The Greek word “γλυκύς” (glukus) means “sweet”.
Can you think of an English word that sounds like this Greek word and has a similar meaning?
I came across this word while studying a passage in James. In the passage, James compares a person’s mouth to a spring and their words to water that comes from the spring. He asks, “Does a spring pour out sweet [γλυκύς] and bitter water from the same opening?” (James 3:11).
His answer to this question is, “no!” (see 3:12). In nature, a spring pour out only one kind of water.
But his answer to the implied question, “Does [your mouth] pour out sweet and bitter [words] from the same opening,” is a little harder to answer.
Unfortunately, he is forced to admit that people do “pour out” both blessings and curses from the “same opening.” But, he does not commend this! Rather, he says, “My brothers and sisters, these things should not be this way” (3:10).
When you think about your words, are they γλυκύς (sweet, fresh, life-giving)? Or are they bitter (salty, evil, venomous)?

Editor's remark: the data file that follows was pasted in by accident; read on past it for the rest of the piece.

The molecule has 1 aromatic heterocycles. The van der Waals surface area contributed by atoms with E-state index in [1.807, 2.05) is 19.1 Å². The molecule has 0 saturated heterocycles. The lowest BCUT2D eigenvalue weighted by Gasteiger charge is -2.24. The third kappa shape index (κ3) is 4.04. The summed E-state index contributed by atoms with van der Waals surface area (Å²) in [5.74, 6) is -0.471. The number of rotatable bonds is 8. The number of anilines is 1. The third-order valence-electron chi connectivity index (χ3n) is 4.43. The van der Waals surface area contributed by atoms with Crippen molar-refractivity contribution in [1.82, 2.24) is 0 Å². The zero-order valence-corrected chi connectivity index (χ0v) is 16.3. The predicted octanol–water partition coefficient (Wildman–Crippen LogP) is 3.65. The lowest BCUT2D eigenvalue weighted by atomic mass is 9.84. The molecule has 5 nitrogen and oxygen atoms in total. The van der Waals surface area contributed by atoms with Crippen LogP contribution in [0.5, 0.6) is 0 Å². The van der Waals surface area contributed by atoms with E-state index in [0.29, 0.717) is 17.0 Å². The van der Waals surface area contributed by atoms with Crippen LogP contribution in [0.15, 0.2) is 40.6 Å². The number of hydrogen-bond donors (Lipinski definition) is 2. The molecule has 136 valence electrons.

In another chapter, James says, “If anyone thinks he is religious without controlling his tongue, his religion is useless [literally, “lacking truth”] and he deceives himself” (1:26). So, if you call yourself a Christian and you are not able to control your words, it’s time for a spiritual check-up. God does not want you to use bitter words. And, if you have His Spirit living inside of you, he is grieved by words like these.
If you aren’t sure how to change, James says, “Now, if any of you lacks wisdom, he should ask of God- who gives to all generously and ungrudgingly- and it will be given to him. But let him ask in faith without doubting…” (James 1:5-6a). So, go to Him. Ask Him, in faith, for wisdom. Let Him help you change.